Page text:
One way to know what plants grow well is to buy locally. Nurseries typically only sell trees that will survive in their local climates.

Fruit trees are more challenging to grow than vegetable plants in Utah, mainly because of their initial special care and the length of time before they begin to produce. Fruit trees require the appropriate balance of water, food, sun and ventilation to grow healthy and build resistance against diseases and pests. Careful clean up of debris around trees and proper pruning will help prevent diseases. Treating them with good care early will help you prevent larger problems later.

The planting area should have at least a half a day of sun and be protected from the wind. The soil should have reasonable drainage. If you have animals, young children, or wild deer nearby, young trees need to be protected with cages, or fences. Deer and other animals love to nibble on the bark and the tender leaves.

If you have a small area for fruit trees, you may want to consider trees that have more than one variety grafted on to the same tree. There are apple trees that grow several types of apples. Some pit trees can grow peaches and apricots. Remember, some varieties need pollination, which may require planting two different varieties of trees. Talking with someone at your local nursery will help you choose the varieties that will best meet your needs.

Join TreeUtah Hiking!

TreeUtah is all about getting outside and getting into nature, join TU on one of our nature hikes and learn how to identify trees in Utah. Be sure to get information on our events page and pre-register! You can read about some of the many benefits of hiking below!

1. Hiking Makes You Happy

It can: “Improve your mood, decrease your anxiety and even improve your memory.” According to this 2014 Stanford University study, quoted in the LA Times.

2. Hiking Can Ward Off Depression

new study, also mentioned by the LA Times, says: “A 90 minute stroll in a natural environment can lead to measurable benefits for the brain, and may help combat depression.”

Though you need to hike while immersed in nature, as the scientists did not find the same benefits when hikers walked by a busy road with lots of traffic.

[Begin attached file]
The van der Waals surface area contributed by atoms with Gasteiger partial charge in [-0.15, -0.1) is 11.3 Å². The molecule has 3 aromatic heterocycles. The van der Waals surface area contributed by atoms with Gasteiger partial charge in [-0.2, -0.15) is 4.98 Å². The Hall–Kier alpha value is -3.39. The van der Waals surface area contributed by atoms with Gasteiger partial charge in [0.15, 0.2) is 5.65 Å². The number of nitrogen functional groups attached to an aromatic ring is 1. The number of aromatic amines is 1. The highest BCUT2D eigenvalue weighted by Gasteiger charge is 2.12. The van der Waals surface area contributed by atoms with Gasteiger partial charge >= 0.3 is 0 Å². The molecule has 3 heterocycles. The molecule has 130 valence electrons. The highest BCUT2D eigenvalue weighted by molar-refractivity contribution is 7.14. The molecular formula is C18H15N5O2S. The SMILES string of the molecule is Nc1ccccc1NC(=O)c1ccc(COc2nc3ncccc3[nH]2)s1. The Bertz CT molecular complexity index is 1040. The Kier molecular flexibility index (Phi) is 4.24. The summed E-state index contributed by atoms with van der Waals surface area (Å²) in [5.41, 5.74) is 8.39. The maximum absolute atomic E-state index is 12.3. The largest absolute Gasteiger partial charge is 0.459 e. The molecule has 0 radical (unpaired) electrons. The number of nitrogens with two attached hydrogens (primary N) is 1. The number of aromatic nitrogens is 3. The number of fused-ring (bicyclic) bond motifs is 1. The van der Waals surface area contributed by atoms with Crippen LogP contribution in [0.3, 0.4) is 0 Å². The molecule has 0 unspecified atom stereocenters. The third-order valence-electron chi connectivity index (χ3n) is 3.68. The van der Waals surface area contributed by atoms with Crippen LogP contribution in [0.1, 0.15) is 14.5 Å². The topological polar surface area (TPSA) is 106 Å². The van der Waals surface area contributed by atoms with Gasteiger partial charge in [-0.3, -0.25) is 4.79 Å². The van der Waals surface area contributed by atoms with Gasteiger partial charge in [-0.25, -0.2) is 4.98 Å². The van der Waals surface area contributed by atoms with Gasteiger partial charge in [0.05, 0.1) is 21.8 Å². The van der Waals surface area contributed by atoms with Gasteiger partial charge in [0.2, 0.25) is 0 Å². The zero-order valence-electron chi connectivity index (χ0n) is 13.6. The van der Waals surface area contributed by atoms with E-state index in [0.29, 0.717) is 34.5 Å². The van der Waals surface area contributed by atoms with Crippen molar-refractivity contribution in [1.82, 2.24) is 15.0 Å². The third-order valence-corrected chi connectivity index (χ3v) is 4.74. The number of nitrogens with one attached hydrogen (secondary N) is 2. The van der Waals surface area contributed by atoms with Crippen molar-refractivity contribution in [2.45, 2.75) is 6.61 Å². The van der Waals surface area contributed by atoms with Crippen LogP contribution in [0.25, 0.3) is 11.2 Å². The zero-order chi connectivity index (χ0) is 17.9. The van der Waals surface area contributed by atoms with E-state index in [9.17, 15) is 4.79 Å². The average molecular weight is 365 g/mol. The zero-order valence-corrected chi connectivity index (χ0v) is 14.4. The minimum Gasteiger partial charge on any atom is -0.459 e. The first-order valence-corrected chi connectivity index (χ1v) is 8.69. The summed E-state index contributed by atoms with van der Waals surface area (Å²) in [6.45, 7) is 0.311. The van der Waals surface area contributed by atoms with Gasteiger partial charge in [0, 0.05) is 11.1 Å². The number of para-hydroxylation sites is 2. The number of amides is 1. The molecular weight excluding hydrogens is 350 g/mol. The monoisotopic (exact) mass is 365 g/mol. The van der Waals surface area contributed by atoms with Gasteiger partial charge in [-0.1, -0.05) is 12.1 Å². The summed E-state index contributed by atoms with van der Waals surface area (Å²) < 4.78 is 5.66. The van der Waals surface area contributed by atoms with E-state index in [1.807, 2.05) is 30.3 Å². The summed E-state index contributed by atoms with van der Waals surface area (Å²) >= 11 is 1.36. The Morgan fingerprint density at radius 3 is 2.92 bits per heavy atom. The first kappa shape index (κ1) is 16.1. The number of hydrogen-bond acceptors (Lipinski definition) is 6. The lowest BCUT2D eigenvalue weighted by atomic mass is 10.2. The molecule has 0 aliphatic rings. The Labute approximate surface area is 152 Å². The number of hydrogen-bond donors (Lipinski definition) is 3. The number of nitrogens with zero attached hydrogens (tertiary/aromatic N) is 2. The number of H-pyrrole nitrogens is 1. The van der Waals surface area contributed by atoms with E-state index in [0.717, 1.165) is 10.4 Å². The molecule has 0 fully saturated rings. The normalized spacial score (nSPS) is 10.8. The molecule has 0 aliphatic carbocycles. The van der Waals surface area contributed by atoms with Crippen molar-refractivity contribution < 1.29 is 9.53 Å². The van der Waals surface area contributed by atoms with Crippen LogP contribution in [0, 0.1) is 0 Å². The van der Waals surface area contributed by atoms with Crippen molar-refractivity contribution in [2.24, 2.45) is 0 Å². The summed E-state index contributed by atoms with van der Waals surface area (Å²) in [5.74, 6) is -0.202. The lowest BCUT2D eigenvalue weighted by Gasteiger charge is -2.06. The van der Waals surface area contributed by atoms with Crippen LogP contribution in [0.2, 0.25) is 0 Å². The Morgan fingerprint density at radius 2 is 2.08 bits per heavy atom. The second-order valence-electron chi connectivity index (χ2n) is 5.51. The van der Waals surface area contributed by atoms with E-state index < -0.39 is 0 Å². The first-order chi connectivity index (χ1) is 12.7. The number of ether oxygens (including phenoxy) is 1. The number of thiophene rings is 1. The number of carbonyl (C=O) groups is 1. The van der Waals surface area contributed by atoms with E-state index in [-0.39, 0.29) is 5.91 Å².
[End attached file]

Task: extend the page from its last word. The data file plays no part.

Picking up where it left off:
3. Hiking Makes You Less Stressed

This 2014 study, quoted in Outside, also found that going for a long walk combatted depression, while also helping people “mitigate the negative effects of stressful life events and perceived stress.”

4. It Helps You Solve Problems

“Spending time outdoors increases attention spans and creative problem-solving skills by as much as 50 percent.” According to a 2012 study, cited by the Huffington Post.

5. It Boosts Memory

“After just an hour interacting with nature, memory performance and attention spans improved by 20%,” according to this 2008 University of Michigan study, cited in this Guardian piece.

6. It Helps You Think More Creatively

Scientists in 2014 showed that walking rather than sitting was key for new idea generation.

7. Hiking Gets You Fit

Especially if you hike briskly, making it a great low impact cardio activity. For those that care about calories, hiking will help you burn around 500 calories an hour.

Relationship Between Urban Tree Cover Density and Self-Reported Stress Recovery

A study, published in Environment and Behavior, was based on self-reported questionnaires, an earlier 2016 study, published in the International Journal of Environmental Research and Public Health, measured reduced physiological markers of stress in subjects simply looking at images of nature.

These findings suggest that viewing tree canopy in communities can significantly aid stress recovery and that every tree matters.

In an increasingly stressful world we need more trees and closeness to nature in our lives. Nature encourages social connection as well and exposure to nature has been proven to be key factor in maintaining good physical, social and mental health. The calming effects of the natural environment are particularly beneficial for easing stress, anxiety and symptoms of depression.